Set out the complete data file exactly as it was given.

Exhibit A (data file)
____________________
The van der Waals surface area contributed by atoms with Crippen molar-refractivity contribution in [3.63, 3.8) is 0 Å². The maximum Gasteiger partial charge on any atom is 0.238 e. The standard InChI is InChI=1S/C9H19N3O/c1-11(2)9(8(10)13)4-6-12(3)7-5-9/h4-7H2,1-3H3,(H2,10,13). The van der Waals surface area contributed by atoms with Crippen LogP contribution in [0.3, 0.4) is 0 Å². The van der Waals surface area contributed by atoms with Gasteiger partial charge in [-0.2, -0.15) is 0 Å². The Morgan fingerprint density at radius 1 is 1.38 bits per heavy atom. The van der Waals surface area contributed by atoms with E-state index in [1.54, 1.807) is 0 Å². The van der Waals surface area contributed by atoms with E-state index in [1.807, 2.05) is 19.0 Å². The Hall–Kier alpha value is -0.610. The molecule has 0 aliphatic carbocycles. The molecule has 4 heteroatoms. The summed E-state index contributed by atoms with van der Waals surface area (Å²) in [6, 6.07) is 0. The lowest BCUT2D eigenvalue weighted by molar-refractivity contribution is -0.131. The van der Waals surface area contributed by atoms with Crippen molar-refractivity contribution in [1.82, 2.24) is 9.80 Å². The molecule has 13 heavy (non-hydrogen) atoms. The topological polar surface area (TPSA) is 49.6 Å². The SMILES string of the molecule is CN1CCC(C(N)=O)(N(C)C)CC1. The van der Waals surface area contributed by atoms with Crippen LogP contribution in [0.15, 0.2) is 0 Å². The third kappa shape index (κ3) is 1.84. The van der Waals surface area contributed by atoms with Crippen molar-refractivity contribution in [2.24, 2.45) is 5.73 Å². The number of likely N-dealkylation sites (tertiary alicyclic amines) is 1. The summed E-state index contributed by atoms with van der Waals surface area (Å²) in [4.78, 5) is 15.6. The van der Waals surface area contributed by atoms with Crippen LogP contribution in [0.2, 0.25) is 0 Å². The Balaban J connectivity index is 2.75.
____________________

The van der Waals surface area contributed by atoms with Crippen molar-refractivity contribution in [3.63, 3.8) is 0 Å². The maximum Gasteiger partial charge on any atom is 0.238 e. The standard InChI is InChI=1S/C9H19N3O/c1-11(2)9(8(10)13)4-6-12(3)7-5-9/h4-7H2,1-3H3,(H2,10,13). The van der Waals surface area contributed by atoms with Crippen LogP contribution in [0.3, 0.4) is 0 Å². The van der Waals surface area contributed by atoms with Gasteiger partial charge in [-0.2, -0.15) is 0 Å². The Morgan fingerprint density at radius 1 is 1.38 bits per heavy atom. The van der Waals surface area contributed by atoms with E-state index in [1.54, 1.807) is 0 Å². The van der Waals surface area contributed by atoms with E-state index in [1.807, 2.05) is 19.0 Å². The Hall–Kier alpha value is -0.610. The molecule has 0 aliphatic carbocycles. The molecule has 4 heteroatoms. The summed E-state index contributed by atoms with van der Waals surface area (Å²) in [6, 6.07) is 0. The lowest BCUT2D eigenvalue weighted by molar-refractivity contribution is -0.131. The van der Waals surface area contributed by atoms with Crippen molar-refractivity contribution in [1.82, 2.24) is 9.80 Å². The molecule has 13 heavy (non-hydrogen) atoms. The topological polar surface area (TPSA) is 49.6 Å². The SMILES string of the molecule is CN1CCC(C(N)=O)(N(C)C)CC1. The van der Waals surface area contributed by atoms with Crippen LogP contribution in [0.15, 0.2) is 0 Å². The third kappa shape index (κ3) is 1.84. The van der Waals surface area contributed by atoms with Crippen molar-refractivity contribution in [2.24, 2.45) is 5.73 Å². The number of likely N-dealkylation sites (tertiary alicyclic amines) is 1. The summed E-state index contributed by atoms with van der Waals surface area (Å²) in [4.78, 5) is 15.6. The van der Waals surface area contributed by atoms with Crippen LogP contribution in [0.2, 0.25) is 0 Å². The Balaban J connectivity index is 2.75.